Bidding Blind - Examining the Bidding Process for BC’s Real Estate Deals

I don’t believe anyone would argue that Vancouver is known for its typically escalating housing prices.  Low interest rates are to thank for this new norm of multiple offers with properties selling far above asking price.

Not too long ago, I sold a home that received just two offers.  One was barely over asking, with the second nearly 100,000 over the asking price! 

This begs the question of what can be done to temper the escalation in prices for Canadians. Currently, the system in BC is not very transparent, as homebuyers rely entirely on the seller’s agent for information on how many other offers there might be. Basically, homebuyers are left in the dark, having no option other than to take the seller’s word.  So unfortunately, this allows for the possibility of unscrupulatory realtors. However, brokerages do have an obligation to retain records of each offer submitted, so that during an audit or investigation they may be verified.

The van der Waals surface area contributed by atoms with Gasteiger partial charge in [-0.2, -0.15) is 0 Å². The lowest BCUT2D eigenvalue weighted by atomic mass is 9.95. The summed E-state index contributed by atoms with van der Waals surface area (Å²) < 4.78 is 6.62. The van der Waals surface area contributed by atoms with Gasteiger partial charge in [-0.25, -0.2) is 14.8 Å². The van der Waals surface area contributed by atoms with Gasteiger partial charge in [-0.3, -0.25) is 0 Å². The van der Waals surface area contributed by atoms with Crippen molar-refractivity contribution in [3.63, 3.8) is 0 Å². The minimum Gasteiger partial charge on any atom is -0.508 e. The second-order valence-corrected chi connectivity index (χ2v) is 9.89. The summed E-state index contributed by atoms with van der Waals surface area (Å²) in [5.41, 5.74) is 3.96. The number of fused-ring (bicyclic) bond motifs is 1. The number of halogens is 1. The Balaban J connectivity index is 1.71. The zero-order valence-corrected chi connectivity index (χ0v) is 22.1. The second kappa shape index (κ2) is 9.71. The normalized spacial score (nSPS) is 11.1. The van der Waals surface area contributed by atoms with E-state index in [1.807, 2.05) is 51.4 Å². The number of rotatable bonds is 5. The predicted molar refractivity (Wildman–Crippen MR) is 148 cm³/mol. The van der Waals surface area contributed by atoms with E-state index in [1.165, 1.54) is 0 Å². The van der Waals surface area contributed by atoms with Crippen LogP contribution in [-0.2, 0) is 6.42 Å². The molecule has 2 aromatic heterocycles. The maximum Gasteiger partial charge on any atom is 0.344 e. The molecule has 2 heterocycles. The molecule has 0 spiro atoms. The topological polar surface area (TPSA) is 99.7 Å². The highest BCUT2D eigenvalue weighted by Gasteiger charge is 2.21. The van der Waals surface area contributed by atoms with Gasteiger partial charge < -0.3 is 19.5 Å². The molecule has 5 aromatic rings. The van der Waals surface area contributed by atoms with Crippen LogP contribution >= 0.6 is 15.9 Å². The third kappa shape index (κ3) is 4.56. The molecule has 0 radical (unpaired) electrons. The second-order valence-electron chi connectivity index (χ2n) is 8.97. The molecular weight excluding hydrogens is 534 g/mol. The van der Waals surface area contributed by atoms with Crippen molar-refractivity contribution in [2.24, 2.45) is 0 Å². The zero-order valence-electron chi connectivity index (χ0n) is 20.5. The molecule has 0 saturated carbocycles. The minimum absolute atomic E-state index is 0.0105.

In Ontario, offers must be filed to a public registry.  This way, a potential buyer is able to see how many offers have been placed. Price and terms aren’t included. 

I feel that many in the industry would agree that the multiple offer process lacks transparency. The president of research firm North Cove Advisors, Ben Rabidoux, recommends an implementation of a simple mechanism found on many online auction sites, called an “automatic step-up clause.” In an environment where it is cheap for buyers to borrow money, this step could help minimize the blind bidding of prices due to the lack of indicators to guide them. 

What do you think about BC’s current bidding process? Feel free to share your thoughts below.


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